I had riding lessons as a girl and worked in stud stables and yards. I always dreamed of owning a horse. When John bought me Heathcliffe for our anniversary in 2009 I was over the moon.

Q. Do you still have your horse?

A. Of course! It’s not his fault! I still ride him every week. He’s a gentle horse and has adapted to me very well.

Q. How do you get into the saddle?

A. with a lot of holding on and a high mounting block. Someone has to help me.

Q. Two years on, how are you now, mentally and physically? 

A. As it all happened gradually, I got used to things slowly. I have always been determined and so I just find other ways to do things, or I find other things to do. Not a lot fazes me.

Q. Have you been told you might walk again?

A. I have been told I will have to relearn to walk with the help of physiotherapists, and I am doing that. It will be marvellous to walk again.

Q. What made you see Twitter as a business opportunity?

A. I had started looking after the social media for Training Ventures. As I got more involved we started getting more and more business and followers were enjoying our pictures and stories.

I starting thinking of other companies that don’t have the luxury of having someone who dedicates their time to social media. Small one-man bands desperate to be in 15 places at once tear their hair out at the thought of adding Twitter to the ‘to do’ list. Some people are just plain scared of social media; of getting it wrong, or of not understanding the etiquette. So the No Eggs for Heads-The Twitter Sitter Service was hatched. It’s a ‘baby-sitting’ service for busy business people, who need their Twitter account monitored and tweets sent out during the working day. The service is live and so replies are swift. The service is available from as little as £10 a day.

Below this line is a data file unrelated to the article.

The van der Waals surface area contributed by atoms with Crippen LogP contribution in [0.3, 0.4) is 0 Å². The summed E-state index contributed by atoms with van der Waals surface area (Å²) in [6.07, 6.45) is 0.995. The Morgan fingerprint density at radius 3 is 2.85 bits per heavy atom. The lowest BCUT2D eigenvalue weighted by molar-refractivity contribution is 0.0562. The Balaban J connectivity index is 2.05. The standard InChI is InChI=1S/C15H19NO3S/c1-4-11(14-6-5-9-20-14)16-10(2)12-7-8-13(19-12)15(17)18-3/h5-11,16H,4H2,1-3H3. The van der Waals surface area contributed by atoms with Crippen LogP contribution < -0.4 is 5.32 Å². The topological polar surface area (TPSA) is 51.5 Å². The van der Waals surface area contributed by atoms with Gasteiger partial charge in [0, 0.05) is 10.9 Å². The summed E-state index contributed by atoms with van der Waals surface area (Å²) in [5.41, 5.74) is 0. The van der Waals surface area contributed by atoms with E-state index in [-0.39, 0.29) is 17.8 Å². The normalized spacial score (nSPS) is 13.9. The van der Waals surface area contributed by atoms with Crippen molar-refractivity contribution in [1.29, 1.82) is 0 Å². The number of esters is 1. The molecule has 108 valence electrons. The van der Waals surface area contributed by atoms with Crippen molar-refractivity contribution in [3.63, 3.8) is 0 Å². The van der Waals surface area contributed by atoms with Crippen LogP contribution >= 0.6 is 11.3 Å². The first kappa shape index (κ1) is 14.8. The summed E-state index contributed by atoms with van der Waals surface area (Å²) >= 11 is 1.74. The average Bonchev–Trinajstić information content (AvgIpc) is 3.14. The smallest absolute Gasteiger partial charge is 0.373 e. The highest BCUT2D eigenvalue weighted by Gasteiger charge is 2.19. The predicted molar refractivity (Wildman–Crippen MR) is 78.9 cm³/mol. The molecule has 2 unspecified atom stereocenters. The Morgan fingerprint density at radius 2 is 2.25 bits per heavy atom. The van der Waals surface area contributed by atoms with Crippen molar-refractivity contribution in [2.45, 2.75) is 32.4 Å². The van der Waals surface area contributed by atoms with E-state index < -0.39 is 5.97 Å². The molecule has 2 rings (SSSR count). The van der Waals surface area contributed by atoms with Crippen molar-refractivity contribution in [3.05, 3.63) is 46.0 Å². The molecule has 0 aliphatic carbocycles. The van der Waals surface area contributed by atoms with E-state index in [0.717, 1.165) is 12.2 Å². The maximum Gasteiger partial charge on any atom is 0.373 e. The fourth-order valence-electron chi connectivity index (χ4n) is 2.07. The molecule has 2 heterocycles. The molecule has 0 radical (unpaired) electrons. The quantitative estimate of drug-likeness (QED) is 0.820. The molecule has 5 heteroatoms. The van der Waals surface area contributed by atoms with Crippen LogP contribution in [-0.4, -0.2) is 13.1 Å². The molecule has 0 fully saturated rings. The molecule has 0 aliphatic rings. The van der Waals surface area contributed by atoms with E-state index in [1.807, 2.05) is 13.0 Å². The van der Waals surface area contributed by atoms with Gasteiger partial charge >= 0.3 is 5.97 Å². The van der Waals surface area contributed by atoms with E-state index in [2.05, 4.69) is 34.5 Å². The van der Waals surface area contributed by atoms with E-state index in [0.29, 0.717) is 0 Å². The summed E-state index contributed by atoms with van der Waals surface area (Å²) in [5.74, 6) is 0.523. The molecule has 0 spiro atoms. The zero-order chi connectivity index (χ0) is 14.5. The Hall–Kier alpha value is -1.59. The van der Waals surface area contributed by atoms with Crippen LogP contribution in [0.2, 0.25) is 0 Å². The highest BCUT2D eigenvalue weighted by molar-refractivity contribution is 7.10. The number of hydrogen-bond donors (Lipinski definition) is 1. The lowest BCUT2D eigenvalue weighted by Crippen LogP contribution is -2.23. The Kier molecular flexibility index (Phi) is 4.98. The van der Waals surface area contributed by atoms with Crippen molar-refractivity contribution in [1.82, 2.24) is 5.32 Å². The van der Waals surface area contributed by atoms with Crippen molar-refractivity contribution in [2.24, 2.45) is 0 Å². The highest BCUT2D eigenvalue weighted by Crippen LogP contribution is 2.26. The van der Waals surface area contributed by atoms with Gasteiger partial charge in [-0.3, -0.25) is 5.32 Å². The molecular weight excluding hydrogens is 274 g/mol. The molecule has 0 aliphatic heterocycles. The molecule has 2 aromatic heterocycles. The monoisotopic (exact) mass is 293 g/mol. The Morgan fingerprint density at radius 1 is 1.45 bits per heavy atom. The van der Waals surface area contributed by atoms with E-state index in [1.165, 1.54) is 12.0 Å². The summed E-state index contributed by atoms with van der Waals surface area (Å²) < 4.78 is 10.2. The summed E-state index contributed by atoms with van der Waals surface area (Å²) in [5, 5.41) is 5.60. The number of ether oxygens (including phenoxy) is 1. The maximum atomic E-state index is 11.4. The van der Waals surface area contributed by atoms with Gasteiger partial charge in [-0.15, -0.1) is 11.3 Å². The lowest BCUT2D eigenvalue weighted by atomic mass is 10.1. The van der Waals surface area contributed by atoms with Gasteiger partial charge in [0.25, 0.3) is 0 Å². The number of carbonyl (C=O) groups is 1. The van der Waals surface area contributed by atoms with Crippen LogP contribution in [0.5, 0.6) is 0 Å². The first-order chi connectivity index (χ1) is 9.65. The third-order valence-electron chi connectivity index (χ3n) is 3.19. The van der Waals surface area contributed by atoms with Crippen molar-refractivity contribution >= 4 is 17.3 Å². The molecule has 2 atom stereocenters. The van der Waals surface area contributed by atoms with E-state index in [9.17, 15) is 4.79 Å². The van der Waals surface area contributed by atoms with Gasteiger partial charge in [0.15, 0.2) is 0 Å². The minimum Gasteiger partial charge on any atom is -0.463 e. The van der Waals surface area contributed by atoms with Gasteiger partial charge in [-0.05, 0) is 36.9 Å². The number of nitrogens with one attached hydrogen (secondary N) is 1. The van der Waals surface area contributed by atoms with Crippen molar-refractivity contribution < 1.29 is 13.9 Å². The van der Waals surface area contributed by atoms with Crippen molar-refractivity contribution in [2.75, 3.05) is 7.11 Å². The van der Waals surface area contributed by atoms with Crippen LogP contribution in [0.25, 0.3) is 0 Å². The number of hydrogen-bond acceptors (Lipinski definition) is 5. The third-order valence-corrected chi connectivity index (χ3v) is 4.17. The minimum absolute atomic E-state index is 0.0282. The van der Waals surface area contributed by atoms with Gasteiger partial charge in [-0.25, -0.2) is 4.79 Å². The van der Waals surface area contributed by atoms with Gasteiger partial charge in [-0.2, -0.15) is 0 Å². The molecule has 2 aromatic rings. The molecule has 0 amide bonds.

Q. What do you think of Twitter?

A. It’s a brilliant way of communicating to many people across the globe and getting news and the latest gossip immediately. It’s like a busy bar at the end of a day, humming with chatter about products, services and what’s happening in life. It’s also an excellent forum, with people asking about products and services,

Q. Is it here to stay or will something better come along?

A. For the foreseeable future, social media will continue to have a big impact on the online community. Twitter is a big player in the field and probably the one that gets the most attention from the news world, as it’s so instant. It’s hard to imagine another platform taking over. Businesses need to recognise this and get in quickly before they are left behind.

Q. What do you think of the Twitter trolls? Should they be free to ‘speak’ on Twitter?

A. There are nasty people in life. But what one person finds abusive, others find amusing. Freedoms, though, should not be taken away from anyone.

Q. Twitter bosses have agreed to a Report Abuse button to make the process easier and faster. Do you think it’s a good idea?

A. Yes, I think it makes it easier. But simply blocking the person can work too.

Q. What would you advise someone getting abusive messages on Twitter to do? Retaliate, or ignore?

A. Mostly ignore, these people feed on interaction and will often up the ante until they get a reaction. Blocking works, as it removes that person from your timeline. Persistent abuse should be reported to Twitter.